Alzheimer’s and Holiday Celebrations

Nov. 8, 2022

For most families, holidays are filled with opportunities for togetherness, sharing, laughter and memories. However, due to the changes he or she has experienced, a person with Alzheimer's may experience a sense of loss during the holidays. At the same time, caregivers may feel overwhelmed by trying to maintain holiday traditions. They may also be hesitant to invite loved ones over to share the holiday out of fear that they will be uncomfortable with behavior changes in the family member.

Adjust Expectations

Feeling guilty, angry or frustrated before, during or after holiday celebrations are normal for family members who have a loved one with Alzheimer's disease. Here are some suggestions that may help ease the burden of caregiving and make the holidays more memorable.

  • Discuss holiday celebrations with relatives and close friends. Coordinate a face-to-face meeting or arrange for a long-distance telephone or video call to discuss major holiday celebrations. Make sure that family members understand the situation and have realistic expectations. By discussing past celebrations, you may be able to agree on how you will handle upcoming holidays.
  • Give yourself permission to do only what you can reasonably manage. No one can expect you to maintain every holiday tradition or event. If you have always invited 15 to 20 people to your home, consider inviting only five for a simple meal. Also, consider asking others to bring dishes for a potluck meal or to host the meal at their home.
  • Make others aware of the situation. Familiarize others with your situation by writing a letter to help them understand the current situation so they know what to expect when they arrive.

Involve the Person with Alzheimer's Disease

  • Throughout all stages of preparation, involve the person in safe, manageable activities. This can help to prepare the person for the holiday and give you an opportunity to spend quality time together. You may want to begin slowly by asking the person to help you prepare food, wrap presents, hang decorations or set the table. Avoid using candies, artificial fruits, vegetables or other edibles as decorations. Avoid blinking lights as well, as this can overwhelm him or her.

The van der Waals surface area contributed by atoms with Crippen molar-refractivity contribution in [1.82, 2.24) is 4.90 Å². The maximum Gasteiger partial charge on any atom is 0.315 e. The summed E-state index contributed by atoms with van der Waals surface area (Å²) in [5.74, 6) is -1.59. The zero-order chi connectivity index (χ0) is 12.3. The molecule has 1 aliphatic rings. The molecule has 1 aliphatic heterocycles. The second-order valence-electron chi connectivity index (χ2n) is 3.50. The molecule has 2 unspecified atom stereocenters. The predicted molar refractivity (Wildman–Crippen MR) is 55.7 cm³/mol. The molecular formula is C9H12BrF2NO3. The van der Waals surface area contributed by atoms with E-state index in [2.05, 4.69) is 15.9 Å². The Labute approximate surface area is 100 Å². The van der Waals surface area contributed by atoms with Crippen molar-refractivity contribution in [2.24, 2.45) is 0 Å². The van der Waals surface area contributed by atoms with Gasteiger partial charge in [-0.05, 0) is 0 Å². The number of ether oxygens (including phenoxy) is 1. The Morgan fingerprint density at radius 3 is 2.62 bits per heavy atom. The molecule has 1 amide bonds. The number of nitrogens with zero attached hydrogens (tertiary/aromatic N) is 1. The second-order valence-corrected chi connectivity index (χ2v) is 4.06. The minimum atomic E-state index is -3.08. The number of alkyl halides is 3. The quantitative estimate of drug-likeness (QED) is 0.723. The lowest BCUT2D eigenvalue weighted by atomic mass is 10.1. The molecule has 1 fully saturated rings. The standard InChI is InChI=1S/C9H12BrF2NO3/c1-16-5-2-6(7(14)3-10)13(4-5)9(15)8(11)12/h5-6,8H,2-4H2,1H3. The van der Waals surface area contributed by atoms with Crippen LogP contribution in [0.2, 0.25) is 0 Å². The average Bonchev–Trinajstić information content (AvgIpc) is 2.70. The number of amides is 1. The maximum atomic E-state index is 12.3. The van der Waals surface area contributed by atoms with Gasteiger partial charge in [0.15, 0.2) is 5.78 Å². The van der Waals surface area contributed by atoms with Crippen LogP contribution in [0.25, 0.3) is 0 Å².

• Maintain the person's normal routine so that holiday preparations do not become disruptive or confusing. Remember that taking on too many tasks at one time can wear on you and the person, so take it slow.
  • Build on past traditions and memories. Your family member may find comfort in singing old holiday songs, for example. However, feel free to experiment with new holiday traditions, such as streaming or renting seasonal movies and shows.

Adapt Gift Giving

  • Encourage people to bring useful gifts for the person such as an identification bracelet (available through the Safe Return Program), comfortable, easy-to-remove clothing, favorite music, videos of family members and photo albums.
  • Warn people about difficult or unsafe gifts. Advise people not to bring dangerous tools or instruments, utensils, challenging board games, complicated electronic equipment or pets.
  • Allow the person to join the gift-exchange. For example, someone who once enjoyed cooking may enjoy baking cookies and packing them in tins or boxes. Or, you can buy the gift and have the person to wrap it.
  • Do not neglect your own needs. If friends or family members ask what you want for a gift, suggest a gift certificate to a restaurant, laundry or dry cleaner or cleaning service. If you do not receive these gifts, celebrate the holiday by giving such a gift to yourself.
  • Ask for help and support. Develop a bulletin board for listing tasks and responsibilities. If someone asks, “What can I do to help?“ you can respond with a specific idea. Try to be flexible.
  • Consider celebrating over a lunch or brunch, rather than an evening meal, to work around the evening confusion or sundowning that sometimes affects those people with Alzheimer's. Also, consider serving non-alcoholic drinks and keeping the room well-lit.
  • Prepare to deal with the post-holiday blues. You may want to arrange for in-home care so you can enjoy a movie or lunch with a friend and reduce post-holiday stress.
  • Remember that holidays are opportunities to share time with the people you love. Try to make these celebrations easy on yourself and the person with Alzheimer's disease so you can all concentrate on enjoying your time together.


Reprinted courtesy of the Alzheimer's Association.
For more information, contact the Alzheimer's Association:

©2022 ComPsych ® Corporation. All rights reserved. This information is for educational purposes only. It is always important to consult with the appropriate professional on financial, medical, legal, behavioral or other issues. As you read this information, it is your responsibility to make sure that the facts and ideas apply to your situation.